• bloo May 1, 2014, 8:50 am

    Totally agree with Admin!

    I’m a neighborhood runner and within the city limits of my town, the dogs are wonderful and it would seem everyone has an invisible fence.

    But outside the limits I had a scary situation as I was accosted by a pit bull that was young and still learning. It was very frightening and aggressive. The owners were annoyed at me for attracting their dog! They were not apologetic for how scary their dog was and I was frozen waiting for them to come and get their dog. The next time I ran by the dog was barking like a maniac in their window. Because of the behavior of one house, I took to carrying pepper spray when I run.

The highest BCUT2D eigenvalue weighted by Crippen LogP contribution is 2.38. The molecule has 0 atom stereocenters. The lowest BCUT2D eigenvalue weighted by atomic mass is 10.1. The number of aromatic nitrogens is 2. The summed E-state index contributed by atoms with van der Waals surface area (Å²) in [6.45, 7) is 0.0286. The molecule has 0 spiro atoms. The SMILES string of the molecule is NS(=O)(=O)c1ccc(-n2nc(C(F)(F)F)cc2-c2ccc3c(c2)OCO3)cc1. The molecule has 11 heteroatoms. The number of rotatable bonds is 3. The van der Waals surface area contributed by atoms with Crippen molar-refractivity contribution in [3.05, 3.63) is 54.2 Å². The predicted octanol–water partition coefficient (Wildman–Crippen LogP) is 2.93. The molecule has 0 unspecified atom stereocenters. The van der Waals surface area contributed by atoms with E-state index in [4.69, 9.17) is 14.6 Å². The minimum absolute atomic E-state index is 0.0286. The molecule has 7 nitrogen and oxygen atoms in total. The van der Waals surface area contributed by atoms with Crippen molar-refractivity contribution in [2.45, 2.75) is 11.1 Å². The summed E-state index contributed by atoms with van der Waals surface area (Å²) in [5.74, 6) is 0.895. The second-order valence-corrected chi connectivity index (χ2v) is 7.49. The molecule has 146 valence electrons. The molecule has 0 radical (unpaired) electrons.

Your fiancé messed up, your neighbor is scared and you’re considering giving her The Cut? Acting like she’s not there? This wasn’t a vicious Yorkie that accosted her (which is still scary – to me). It’s a breed that has reputation (true or not) for aggressiveness.

    Please be super friendly to her and I’m sure she’ll warm up to you. Especially if you’re hypervigilant about making sure your dogs don’t run loose.

    Had the owners of the pit bull that ran me down behaved as the Admin suggested, I’d have warm fuzzies for them. Instead I think they’re jerks.

  • Jinx May 1, 2014, 8:51 am

    OP here.

    Thanks Admin. , you’ve made good points. I didn’t see it coming and let myself go more defensive than I should have (which should have been zero level).